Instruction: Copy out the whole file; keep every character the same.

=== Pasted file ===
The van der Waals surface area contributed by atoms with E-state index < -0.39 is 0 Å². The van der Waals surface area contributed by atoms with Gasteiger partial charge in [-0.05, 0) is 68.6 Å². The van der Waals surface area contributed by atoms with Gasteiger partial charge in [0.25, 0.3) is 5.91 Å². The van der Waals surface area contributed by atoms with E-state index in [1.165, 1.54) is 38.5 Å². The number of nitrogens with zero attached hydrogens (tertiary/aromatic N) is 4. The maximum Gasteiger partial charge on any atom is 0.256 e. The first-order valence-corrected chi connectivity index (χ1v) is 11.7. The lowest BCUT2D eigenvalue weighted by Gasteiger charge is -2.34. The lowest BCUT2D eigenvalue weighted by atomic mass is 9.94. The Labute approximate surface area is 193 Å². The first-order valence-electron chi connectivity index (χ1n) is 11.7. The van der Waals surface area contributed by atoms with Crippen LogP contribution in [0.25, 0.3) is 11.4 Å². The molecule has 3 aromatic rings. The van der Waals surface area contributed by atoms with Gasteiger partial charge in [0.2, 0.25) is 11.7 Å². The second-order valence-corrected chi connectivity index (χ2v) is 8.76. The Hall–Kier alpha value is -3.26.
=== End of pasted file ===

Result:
The van der Waals surface area contributed by atoms with E-state index < -0.39 is 0 Å². The van der Waals surface area contributed by atoms with Gasteiger partial charge in [-0.05, 0) is 68.6 Å². The van der Waals surface area contributed by atoms with Gasteiger partial charge in [0.25, 0.3) is 5.91 Å². The van der Waals surface area contributed by atoms with E-state index in [1.165, 1.54) is 38.5 Å². The number of nitrogens with zero attached hydrogens (tertiary/aromatic N) is 4. The maximum Gasteiger partial charge on any atom is 0.256 e. The first-order valence-corrected chi connectivity index (χ1v) is 11.7. The lowest BCUT2D eigenvalue weighted by Gasteiger charge is -2.34. The lowest BCUT2D eigenvalue weighted by atomic mass is 9.94. The Labute approximate surface area is 193 Å². The first-order valence-electron chi connectivity index (χ1n) is 11.7. The van der Waals surface area contributed by atoms with Crippen LogP contribution in [0.25, 0.3) is 11.4 Å². The molecule has 3 aromatic rings. The van der Waals surface area contributed by atoms with Gasteiger partial charge in [0.2, 0.25) is 11.7 Å². The second-order valence-corrected chi connectivity index (χ2v) is 8.76. The Hall–Kier alpha value is -3.26.